District Attorney Johnson Britt recently said Robeson County should “put away the labels.” He’s right.
Although he was specifically referring to the sheriff’s race, the point is well taken across the spectrum. For example, Gov. Pat McCrory is not on the ballot again until 2016. Even in the remote chance Roy Cooper captures the Governor’s mansion, both legislative houses are expected to be under Republican control at least another four to six years.
Unless you’re just seeking a balanced voice, picking candidates solely on their race or party affiliation is counterproductive. Because you’re otherwise stuck. Former high school ag teacher Danny Kinlaw referred to this concept as “picking your wave and riding it.” It’s valuable advice.
Surfers decide which wave to ride. But once committed to a wave, they have no choice but to ride it. Now they might crash among the waves, get thrown onto some rocks or may ride it gloriously to the shore. Either way, you pick it and ride it.
District 46 replaced Rep. G.L. Pridgen, a Republican, with Rep. Ken Waddell, a Democrat, two years ago. That’s democracy.
But understand that in just two years, Pridgen was one of the most effective legislators to represent the district. Waddell has accomplished little — though it’s not Waddell’s fault.
Pridgen was a Republican legislator in a Republican-controlled House. Waddell is a Democrat, but is no Sen. Michael Walters, also a Democrat but a statesman who works across the aisle. Therefore, as a Democrat in a Republican-controlled House, we can good-naturedly assume that all he can do is run to the end of his chain and bark.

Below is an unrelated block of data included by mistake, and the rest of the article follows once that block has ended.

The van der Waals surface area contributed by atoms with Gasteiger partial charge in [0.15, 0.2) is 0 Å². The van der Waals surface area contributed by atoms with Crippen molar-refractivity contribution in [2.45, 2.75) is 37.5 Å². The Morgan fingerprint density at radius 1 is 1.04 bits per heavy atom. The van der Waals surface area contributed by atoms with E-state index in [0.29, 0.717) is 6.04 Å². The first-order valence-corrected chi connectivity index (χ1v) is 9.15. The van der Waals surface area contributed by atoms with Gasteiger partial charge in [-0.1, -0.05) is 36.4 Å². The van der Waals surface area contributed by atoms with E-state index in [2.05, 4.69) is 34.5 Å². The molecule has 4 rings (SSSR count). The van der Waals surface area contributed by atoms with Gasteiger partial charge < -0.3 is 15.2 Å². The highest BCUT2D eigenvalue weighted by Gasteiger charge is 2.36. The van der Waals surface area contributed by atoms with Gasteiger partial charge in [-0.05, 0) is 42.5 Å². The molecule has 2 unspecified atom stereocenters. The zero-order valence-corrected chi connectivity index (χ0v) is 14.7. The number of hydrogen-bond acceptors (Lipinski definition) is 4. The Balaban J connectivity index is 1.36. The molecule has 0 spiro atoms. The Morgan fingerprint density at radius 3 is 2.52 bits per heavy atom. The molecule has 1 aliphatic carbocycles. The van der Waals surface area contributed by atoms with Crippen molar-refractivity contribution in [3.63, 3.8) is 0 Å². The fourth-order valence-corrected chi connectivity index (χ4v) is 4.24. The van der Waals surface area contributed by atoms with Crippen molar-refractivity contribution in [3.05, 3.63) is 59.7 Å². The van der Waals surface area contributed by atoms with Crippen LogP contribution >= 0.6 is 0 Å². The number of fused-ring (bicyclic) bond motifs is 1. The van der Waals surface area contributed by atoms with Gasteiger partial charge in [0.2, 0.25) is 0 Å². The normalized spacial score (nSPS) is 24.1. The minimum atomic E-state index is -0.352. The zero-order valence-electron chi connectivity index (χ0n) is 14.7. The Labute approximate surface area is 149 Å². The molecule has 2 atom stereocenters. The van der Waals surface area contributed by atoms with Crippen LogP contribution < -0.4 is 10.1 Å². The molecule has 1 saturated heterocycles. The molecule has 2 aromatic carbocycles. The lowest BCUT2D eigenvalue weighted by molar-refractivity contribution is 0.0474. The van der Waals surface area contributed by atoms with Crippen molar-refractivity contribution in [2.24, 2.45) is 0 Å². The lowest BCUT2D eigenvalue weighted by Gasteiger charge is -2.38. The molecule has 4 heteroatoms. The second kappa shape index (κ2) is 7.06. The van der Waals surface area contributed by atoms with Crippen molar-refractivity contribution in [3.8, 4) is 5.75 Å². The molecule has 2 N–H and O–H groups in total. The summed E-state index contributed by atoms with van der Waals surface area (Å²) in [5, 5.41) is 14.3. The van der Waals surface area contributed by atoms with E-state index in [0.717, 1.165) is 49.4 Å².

Columbus largely picked Waddell for no other reason than he was their hometown guy with Robeson supporting Pridgen. Few considered a Republican is more effective in a Republican legislature. Picking a good guy from home was ineffective.
This year District 46 has a choice in Brendan Jones, a Republican who is challenging Waddell and is also from Columbus. Columbus gets to pick their wave between a dissenting voice or an effective voice. Jones is already meeting with Republican legislators in Raleigh.
But Johnson Britt’s point is more specific to Robeson. Britt is one the most respected district attorneys since Joe Freeman Britt. His advice is eerily similar to the formula for success that made former Sheriff Malcolm McLeod an icon. McLeod teamed up with then District Attorney Malcolm Seawell in 1950. The success of that teamwork is legendary.
Today history repeats itself. The current sheriff isn’t a bad guy just as Malcolm McLeod wasn’t running against bad guys in 1950. Instead, McLeod ran on digging the Sheriff’s Office out of the past. Certainly today that past is again tarnished and Randy Hammonds, a former captain with the state Highway Patrol, will soon run a similar campaign.
Britt’s point is that for a McLeod campaign to work, citizens must put aside the labels of race, party affiliation or whatever holds them back from picking a wave out of the past and into the future.
It was a risk in 1950. McLeod had no law enforcement experience unlike present candidates. But similarly, pre-1950’s sheriffs were linked to bootlegging corruption like today, rightly or wrongly, the current administration is linked to Tarnished Badge.
Robeson had a choice between sticking with the past or siding with McLeod, who represented the future. Putting aside the labels and picking McLeod resulted in a new Sheriff’s Office and resembles Hammond’s forward leaning vision to put the past behind us.
McLeod served for the next 28 years, followed by Hubert Stone, whose son is now running for Nash County sheriff as a Republican. Even the Democratic Nash sheriff supports Stone. Nash County is putting aside the labels.
The point is that we have too many labels in Robeson. From now on, success means putting aside the labels in every political race, because in the end, Robeson must pick its wave and ride it.
Phillip Stephens is chairman of the Robeson County Republican Party.